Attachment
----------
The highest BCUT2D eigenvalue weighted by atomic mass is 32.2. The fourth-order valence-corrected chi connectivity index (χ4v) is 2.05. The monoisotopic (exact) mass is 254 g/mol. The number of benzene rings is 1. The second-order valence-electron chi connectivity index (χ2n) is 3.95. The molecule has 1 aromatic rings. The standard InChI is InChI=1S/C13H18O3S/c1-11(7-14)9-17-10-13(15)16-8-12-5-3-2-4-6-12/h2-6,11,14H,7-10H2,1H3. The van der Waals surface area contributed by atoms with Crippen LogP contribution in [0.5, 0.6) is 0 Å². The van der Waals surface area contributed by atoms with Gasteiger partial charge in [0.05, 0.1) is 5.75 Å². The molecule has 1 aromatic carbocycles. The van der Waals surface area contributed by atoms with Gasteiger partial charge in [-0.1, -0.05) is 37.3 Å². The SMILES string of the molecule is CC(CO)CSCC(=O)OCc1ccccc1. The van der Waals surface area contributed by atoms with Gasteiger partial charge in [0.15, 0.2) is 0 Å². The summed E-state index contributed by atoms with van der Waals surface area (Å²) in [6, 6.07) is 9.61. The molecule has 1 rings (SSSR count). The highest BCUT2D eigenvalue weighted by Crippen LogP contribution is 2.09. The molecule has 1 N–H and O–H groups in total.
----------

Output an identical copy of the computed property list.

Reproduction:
The highest BCUT2D eigenvalue weighted by atomic mass is 32.2. The fourth-order valence-corrected chi connectivity index (χ4v) is 2.05. The monoisotopic (exact) mass is 254 g/mol. The number of benzene rings is 1. The second-order valence-electron chi connectivity index (χ2n) is 3.95. The molecule has 1 aromatic rings. The standard InChI is InChI=1S/C13H18O3S/c1-11(7-14)9-17-10-13(15)16-8-12-5-3-2-4-6-12/h2-6,11,14H,7-10H2,1H3. The van der Waals surface area contributed by atoms with Crippen LogP contribution in [0.5, 0.6) is 0 Å². The van der Waals surface area contributed by atoms with Gasteiger partial charge in [0.05, 0.1) is 5.75 Å². The molecule has 1 aromatic carbocycles. The van der Waals surface area contributed by atoms with Gasteiger partial charge in [-0.1, -0.05) is 37.3 Å². The SMILES string of the molecule is CC(CO)CSCC(=O)OCc1ccccc1. The van der Waals surface area contributed by atoms with Gasteiger partial charge in [0.15, 0.2) is 0 Å². The summed E-state index contributed by atoms with van der Waals surface area (Å²) in [6, 6.07) is 9.61. The molecule has 1 rings (SSSR count). The highest BCUT2D eigenvalue weighted by Crippen LogP contribution is 2.09. The molecule has 1 N–H and O–H groups in total.